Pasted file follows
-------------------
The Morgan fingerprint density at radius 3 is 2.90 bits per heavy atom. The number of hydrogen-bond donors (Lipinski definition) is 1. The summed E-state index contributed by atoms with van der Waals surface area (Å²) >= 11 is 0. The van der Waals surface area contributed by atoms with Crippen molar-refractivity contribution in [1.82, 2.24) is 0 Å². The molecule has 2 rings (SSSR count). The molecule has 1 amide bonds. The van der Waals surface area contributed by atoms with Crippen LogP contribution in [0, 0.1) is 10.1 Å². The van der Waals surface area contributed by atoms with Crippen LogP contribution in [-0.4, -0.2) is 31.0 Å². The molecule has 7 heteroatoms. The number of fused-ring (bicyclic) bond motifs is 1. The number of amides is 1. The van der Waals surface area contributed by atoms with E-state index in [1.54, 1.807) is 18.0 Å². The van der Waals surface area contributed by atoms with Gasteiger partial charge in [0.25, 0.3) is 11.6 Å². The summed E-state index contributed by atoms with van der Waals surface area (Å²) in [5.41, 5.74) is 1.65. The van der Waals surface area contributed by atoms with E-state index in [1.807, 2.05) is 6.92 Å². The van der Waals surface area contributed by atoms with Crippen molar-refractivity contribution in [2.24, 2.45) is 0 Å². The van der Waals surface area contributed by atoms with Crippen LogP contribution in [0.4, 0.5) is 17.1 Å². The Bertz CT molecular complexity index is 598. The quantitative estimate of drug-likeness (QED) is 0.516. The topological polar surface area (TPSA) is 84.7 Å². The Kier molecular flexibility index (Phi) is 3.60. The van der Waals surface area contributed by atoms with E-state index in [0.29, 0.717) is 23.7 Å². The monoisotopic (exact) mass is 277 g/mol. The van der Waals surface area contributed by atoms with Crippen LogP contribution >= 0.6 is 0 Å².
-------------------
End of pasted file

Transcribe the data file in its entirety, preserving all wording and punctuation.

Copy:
The Morgan fingerprint density at radius 3 is 2.90 bits per heavy atom. The number of hydrogen-bond donors (Lipinski definition) is 1. The summed E-state index contributed by atoms with van der Waals surface area (Å²) >= 11 is 0. The van der Waals surface area contributed by atoms with Crippen molar-refractivity contribution in [1.82, 2.24) is 0 Å². The molecule has 2 rings (SSSR count). The molecule has 1 amide bonds. The van der Waals surface area contributed by atoms with Crippen LogP contribution in [0, 0.1) is 10.1 Å². The van der Waals surface area contributed by atoms with Crippen LogP contribution in [-0.4, -0.2) is 31.0 Å². The molecule has 7 heteroatoms. The number of fused-ring (bicyclic) bond motifs is 1. The number of amides is 1. The van der Waals surface area contributed by atoms with E-state index in [1.54, 1.807) is 18.0 Å². The van der Waals surface area contributed by atoms with Gasteiger partial charge in [0.25, 0.3) is 11.6 Å². The summed E-state index contributed by atoms with van der Waals surface area (Å²) in [5.41, 5.74) is 1.65. The van der Waals surface area contributed by atoms with E-state index in [1.807, 2.05) is 6.92 Å². The van der Waals surface area contributed by atoms with Crippen molar-refractivity contribution in [2.24, 2.45) is 0 Å². The van der Waals surface area contributed by atoms with Crippen LogP contribution in [0.4, 0.5) is 17.1 Å². The Bertz CT molecular complexity index is 598. The quantitative estimate of drug-likeness (QED) is 0.516. The topological polar surface area (TPSA) is 84.7 Å². The Kier molecular flexibility index (Phi) is 3.60. The van der Waals surface area contributed by atoms with E-state index in [0.29, 0.717) is 23.7 Å². The monoisotopic (exact) mass is 277 g/mol. The van der Waals surface area contributed by atoms with Crippen LogP contribution >= 0.6 is 0 Å².